Before you Spy on Your Kids, Try This
By Haley Hawks
It finally happened. The sweet child who told you all the small things like when they found an interesting rock or which kids they like to play with at recess, has turned secretive. Questions get eye-rolls and responses like,” Really, Mom?” or “That’s a dumb question,” and it’s starting to make you feel paranoid and uncomfortable.
Why won’t your child talk to you? Are they hiding something?
If this sounds familiar, it might be tempting to think you need to spy on your kids. However, before you turn to espionage, there are some basics you can try to help you connect with your child and encourage them to speak with you. There are times when we can take a closer look. If your child has a known pattern of lying, or your instincts tell you something is wrong, or there is a dramatic change in your child’s behavior, or they are knowingly breaking rules, consult with them about these issues and get them resolved so you can help your child in their time of need.
Here are four steps to communicating with your child when you feel like you have lost connection:
My father taught me I should listen at least twice as much as I talk. If you are having a hard time connecting with your children, this is especially true. Give them your full attention by disconnecting from technology and work, looking them in the eyes, listening to what they say, and being physically and emotionally available for them. Validate their feelings, even when you don’t agree; ask follow up questions, and be prepared to hear things that you don’t particularly want to hear.
Don’t feel like you have to jump in with suggestions or long speeches. Often, if a child expects a lecture, they won’t bother to open up at all. It is also important to wait for them to finish their story or point. They deserve the same amount of respect we give other adults all day long. Be prepared to interact and be genuinely interested. Your child could tell you the same thing over and over again, but if it is wonderful enough to tell you multiple times, it is worth it to pay attention for the simple reason of their joy.
2. Avoid shaming your child.
Feeling shame is when we feel “I am a mistake” or “I am a terrible person” versus feeling guilt. When we feel guilt, we think “I made a mistake.” Sometimes when we express emotions, we can inadvertently shame someone we love. “When parents vilify the adolescent for causing their unhappy feelings (“He’s made us so unhappy!”) they do double damage…through casting blame parents burden the adolescent with criticism and guilt,” (Pickhardt, 2014).
It is ok, however, to explain how you feel to your child. But try to express your feelings in ways that are less accusatory, such as “I feel sad we don’t talk as much as we used to.” And then suggest an activity your child likes in order to help you both connect. Use an activity you both enjoy as an excuse to deepen your relationship with each other.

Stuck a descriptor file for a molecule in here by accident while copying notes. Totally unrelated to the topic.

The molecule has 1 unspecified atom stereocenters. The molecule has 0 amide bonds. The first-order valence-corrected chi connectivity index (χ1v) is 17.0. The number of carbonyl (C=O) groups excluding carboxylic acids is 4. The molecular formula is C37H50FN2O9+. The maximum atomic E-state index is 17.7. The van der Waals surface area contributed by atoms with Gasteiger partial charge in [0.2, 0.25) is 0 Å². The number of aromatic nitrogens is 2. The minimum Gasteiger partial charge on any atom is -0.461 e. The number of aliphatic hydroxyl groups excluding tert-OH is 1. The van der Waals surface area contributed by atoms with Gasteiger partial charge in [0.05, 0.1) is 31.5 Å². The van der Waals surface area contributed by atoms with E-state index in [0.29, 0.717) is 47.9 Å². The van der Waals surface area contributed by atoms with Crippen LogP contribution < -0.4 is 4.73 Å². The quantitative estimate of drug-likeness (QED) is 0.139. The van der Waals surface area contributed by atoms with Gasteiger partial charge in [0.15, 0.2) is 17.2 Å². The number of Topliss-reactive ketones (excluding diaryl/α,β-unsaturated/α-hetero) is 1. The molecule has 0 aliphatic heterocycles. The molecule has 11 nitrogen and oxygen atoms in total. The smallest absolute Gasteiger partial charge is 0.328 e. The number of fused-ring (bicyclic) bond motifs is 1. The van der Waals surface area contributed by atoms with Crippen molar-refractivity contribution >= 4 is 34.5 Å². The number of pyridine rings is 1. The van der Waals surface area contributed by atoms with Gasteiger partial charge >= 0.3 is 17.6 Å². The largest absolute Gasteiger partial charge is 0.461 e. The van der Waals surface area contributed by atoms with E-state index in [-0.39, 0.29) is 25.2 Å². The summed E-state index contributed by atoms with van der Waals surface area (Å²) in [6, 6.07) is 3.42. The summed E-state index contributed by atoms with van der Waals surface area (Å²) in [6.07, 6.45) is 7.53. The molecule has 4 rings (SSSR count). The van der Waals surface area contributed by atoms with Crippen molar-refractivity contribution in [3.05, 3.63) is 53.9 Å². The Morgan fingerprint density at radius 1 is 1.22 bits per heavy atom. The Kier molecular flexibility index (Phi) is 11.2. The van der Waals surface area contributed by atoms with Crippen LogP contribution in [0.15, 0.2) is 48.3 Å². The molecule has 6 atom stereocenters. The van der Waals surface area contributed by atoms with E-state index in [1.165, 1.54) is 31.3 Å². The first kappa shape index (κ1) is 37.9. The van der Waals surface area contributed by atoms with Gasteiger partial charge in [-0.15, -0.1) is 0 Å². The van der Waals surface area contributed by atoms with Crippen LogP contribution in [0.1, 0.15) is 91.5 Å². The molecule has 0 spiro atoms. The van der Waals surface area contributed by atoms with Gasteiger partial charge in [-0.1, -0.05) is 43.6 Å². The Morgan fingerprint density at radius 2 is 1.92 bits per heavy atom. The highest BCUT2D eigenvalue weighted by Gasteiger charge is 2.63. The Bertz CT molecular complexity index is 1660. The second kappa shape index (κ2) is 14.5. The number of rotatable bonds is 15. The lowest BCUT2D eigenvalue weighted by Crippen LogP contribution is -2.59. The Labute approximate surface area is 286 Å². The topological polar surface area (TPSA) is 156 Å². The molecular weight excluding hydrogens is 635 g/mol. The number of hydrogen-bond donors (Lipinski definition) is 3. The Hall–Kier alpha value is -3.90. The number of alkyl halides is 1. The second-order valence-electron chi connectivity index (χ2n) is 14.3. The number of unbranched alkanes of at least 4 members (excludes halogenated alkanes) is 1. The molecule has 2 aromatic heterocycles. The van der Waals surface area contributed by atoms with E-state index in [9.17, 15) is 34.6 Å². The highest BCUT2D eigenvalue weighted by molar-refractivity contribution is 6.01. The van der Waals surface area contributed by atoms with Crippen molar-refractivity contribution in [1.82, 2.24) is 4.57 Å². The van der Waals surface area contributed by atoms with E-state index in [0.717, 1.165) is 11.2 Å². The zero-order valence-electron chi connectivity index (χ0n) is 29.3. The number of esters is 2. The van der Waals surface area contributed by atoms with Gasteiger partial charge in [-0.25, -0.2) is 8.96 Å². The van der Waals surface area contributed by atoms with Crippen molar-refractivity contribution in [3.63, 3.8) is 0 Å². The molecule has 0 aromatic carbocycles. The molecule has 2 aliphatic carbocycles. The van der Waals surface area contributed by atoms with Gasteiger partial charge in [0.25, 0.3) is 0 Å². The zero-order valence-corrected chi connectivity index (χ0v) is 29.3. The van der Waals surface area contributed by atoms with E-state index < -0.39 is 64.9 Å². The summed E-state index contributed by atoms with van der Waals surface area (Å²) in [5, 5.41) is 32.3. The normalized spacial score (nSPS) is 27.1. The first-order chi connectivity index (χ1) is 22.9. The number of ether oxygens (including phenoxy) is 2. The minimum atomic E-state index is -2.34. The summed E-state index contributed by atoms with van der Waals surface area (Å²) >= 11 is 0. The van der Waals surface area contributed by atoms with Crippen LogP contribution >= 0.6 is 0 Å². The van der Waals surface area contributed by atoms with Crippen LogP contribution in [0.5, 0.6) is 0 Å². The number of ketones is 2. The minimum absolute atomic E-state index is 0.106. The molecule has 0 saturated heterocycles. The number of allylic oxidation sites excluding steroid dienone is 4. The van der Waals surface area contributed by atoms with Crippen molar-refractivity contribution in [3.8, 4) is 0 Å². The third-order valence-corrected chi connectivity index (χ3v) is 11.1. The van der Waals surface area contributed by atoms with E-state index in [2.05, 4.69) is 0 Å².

3. Watch your tone of voice.
Our kids have a way of provoking in us many of our deepest emotions. They know all the right buttons to push. After all, they learned a great deal of the things they know from us. But that’s why we have to be so careful about the words we choose and the tone of voice we use. “In anger, sadness, exhilaration, or fear, speech takes on an urgency that is lacking from its normal even-tempered form,” (Webb, 2013). Children pick up on these tones, and it can shut down their communication with us because they have become aware of our negative energy. For example, if you have had a hard day, don’t take that out on your children and dampen their enthusiasm to tell their own stories because you aren’t in the mood.
4. Be passionate about their passion! (Or just passionate about them!)
Get outside YOUR box and get to know their passions. Encourage their interests and share in them, even if it’s Pokemon or Shopkins. Dedicate the time to understand what they love. If you show them you care enough to sit down and read that book they love or fold the thousandth paper airplane, they will see your love for them manifested in real time.
- Let your kid teach you something they love
- Take time to give them your undivided attention
- Give spontaneous or planned affection
As parents, we want our kids to become successful adults, but they can’t unless we show them the way to go. Spying on our kids might be a simple, short-term solution, but it will not solve any deep-rooted problems. Whether you choose to spy or not, let’s help our kids know they can communicate with us, and we want to communicate with them.
Need some help teaching your child you love them and want them to succeed? Check out our book, 30 Days to a Stronger Child, which will help connect you deeply with your child and help him formulate confidence in himself and you! Filled with tons of great discussions and activities, this is a book that will truly strengthen your child and your relationship with them!
Haley Hawks has a Bachelors of Science in Marriage and Family Studies from Brigham Young University-Idaho. She is passionate about learning, especially when it comes to relationships and family life. She hopes to one day be able to educate on a worldwide setting in regards to promoting goodness in the family and destroying ideals that hurt society.
Pickhardt, C. (2014, November 24). Emotional Detachment When Parenting Adolescents. Retrieved September 16, 2017, from https://www.psychologytoday.com/blog/surviving-your-childs-adolescence/201411/emotional-detachment-when-parenting-adolescents
Webb, A. (2013, February 1st). Communication with Kids: Does Tone of Voice Matter? Retrieved September 16, 2017, from http://www.parentsareimportant.com/2013/02/communication-with-kids-does-tone-of.html